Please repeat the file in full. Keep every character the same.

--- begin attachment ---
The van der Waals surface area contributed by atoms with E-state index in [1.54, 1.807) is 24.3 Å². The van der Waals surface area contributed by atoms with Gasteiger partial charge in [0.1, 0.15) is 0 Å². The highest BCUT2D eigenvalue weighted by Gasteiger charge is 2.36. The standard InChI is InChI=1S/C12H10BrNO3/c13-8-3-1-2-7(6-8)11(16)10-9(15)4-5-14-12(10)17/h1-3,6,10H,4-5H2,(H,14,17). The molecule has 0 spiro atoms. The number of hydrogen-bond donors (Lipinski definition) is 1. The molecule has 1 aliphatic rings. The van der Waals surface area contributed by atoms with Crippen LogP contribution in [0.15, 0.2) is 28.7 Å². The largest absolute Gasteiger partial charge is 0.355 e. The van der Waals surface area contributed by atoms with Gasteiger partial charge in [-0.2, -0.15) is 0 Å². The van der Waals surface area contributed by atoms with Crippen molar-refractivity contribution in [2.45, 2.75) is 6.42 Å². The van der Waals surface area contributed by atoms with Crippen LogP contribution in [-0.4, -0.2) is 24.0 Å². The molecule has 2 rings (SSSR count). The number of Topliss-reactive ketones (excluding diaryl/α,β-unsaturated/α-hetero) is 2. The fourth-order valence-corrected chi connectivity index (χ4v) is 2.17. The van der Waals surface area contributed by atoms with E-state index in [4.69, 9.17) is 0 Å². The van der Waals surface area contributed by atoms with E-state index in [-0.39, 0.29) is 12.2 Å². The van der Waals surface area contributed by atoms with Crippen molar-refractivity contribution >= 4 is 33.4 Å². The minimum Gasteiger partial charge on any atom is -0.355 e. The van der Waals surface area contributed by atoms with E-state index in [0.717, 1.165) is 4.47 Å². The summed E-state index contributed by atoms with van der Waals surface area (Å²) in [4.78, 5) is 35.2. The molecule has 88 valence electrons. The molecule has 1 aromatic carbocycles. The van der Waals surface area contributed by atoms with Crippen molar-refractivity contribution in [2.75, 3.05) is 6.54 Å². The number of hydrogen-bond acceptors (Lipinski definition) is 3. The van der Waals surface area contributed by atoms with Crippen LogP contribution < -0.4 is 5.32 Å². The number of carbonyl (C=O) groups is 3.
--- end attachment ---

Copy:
The van der Waals surface area contributed by atoms with E-state index in [1.54, 1.807) is 24.3 Å². The van der Waals surface area contributed by atoms with Gasteiger partial charge in [0.1, 0.15) is 0 Å². The highest BCUT2D eigenvalue weighted by Gasteiger charge is 2.36. The standard InChI is InChI=1S/C12H10BrNO3/c13-8-3-1-2-7(6-8)11(16)10-9(15)4-5-14-12(10)17/h1-3,6,10H,4-5H2,(H,14,17). The molecule has 0 spiro atoms. The number of hydrogen-bond donors (Lipinski definition) is 1. The molecule has 1 aliphatic rings. The van der Waals surface area contributed by atoms with Crippen LogP contribution in [0.15, 0.2) is 28.7 Å². The largest absolute Gasteiger partial charge is 0.355 e. The van der Waals surface area contributed by atoms with Gasteiger partial charge in [-0.2, -0.15) is 0 Å². The van der Waals surface area contributed by atoms with Crippen molar-refractivity contribution in [2.45, 2.75) is 6.42 Å². The van der Waals surface area contributed by atoms with Crippen LogP contribution in [-0.4, -0.2) is 24.0 Å². The molecule has 2 rings (SSSR count). The number of Topliss-reactive ketones (excluding diaryl/α,β-unsaturated/α-hetero) is 2. The fourth-order valence-corrected chi connectivity index (χ4v) is 2.17. The van der Waals surface area contributed by atoms with E-state index in [4.69, 9.17) is 0 Å². The van der Waals surface area contributed by atoms with E-state index in [-0.39, 0.29) is 12.2 Å². The van der Waals surface area contributed by atoms with Crippen molar-refractivity contribution >= 4 is 33.4 Å². The minimum Gasteiger partial charge on any atom is -0.355 e. The van der Waals surface area contributed by atoms with E-state index in [0.717, 1.165) is 4.47 Å². The summed E-state index contributed by atoms with van der Waals surface area (Å²) in [4.78, 5) is 35.2. The molecule has 88 valence electrons. The molecule has 1 aromatic carbocycles. The van der Waals surface area contributed by atoms with Crippen molar-refractivity contribution in [2.75, 3.05) is 6.54 Å². The number of hydrogen-bond acceptors (Lipinski definition) is 3. The van der Waals surface area contributed by atoms with Crippen LogP contribution < -0.4 is 5.32 Å². The number of carbonyl (C=O) groups is 3.